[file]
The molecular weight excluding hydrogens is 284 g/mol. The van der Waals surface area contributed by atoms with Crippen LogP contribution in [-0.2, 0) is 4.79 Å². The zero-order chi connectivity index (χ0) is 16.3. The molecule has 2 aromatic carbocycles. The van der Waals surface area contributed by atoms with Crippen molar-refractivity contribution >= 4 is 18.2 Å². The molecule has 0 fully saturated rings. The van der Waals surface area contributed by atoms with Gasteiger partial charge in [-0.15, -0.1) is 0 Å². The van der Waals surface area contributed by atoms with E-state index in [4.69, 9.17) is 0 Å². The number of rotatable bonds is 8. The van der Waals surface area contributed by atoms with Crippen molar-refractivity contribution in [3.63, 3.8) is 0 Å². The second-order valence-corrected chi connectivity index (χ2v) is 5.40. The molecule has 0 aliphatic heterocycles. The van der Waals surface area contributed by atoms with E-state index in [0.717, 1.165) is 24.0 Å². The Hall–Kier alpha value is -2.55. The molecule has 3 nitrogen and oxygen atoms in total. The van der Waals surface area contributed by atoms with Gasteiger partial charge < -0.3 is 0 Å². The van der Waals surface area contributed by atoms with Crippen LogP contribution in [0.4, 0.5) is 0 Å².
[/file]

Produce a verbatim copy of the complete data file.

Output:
The molecular weight excluding hydrogens is 284 g/mol. The van der Waals surface area contributed by atoms with Crippen LogP contribution in [-0.2, 0) is 4.79 Å². The zero-order chi connectivity index (χ0) is 16.3. The molecule has 2 aromatic carbocycles. The van der Waals surface area contributed by atoms with Crippen molar-refractivity contribution >= 4 is 18.2 Å². The molecule has 0 fully saturated rings. The van der Waals surface area contributed by atoms with Gasteiger partial charge in [-0.15, -0.1) is 0 Å². The van der Waals surface area contributed by atoms with E-state index in [4.69, 9.17) is 0 Å². The number of rotatable bonds is 8. The van der Waals surface area contributed by atoms with Crippen molar-refractivity contribution in [3.63, 3.8) is 0 Å². The second-order valence-corrected chi connectivity index (χ2v) is 5.40. The molecule has 0 aliphatic heterocycles. The van der Waals surface area contributed by atoms with E-state index in [0.717, 1.165) is 24.0 Å². The Hall–Kier alpha value is -2.55. The molecule has 3 nitrogen and oxygen atoms in total. The van der Waals surface area contributed by atoms with Gasteiger partial charge < -0.3 is 0 Å². The van der Waals surface area contributed by atoms with Crippen LogP contribution in [0.4, 0.5) is 0 Å².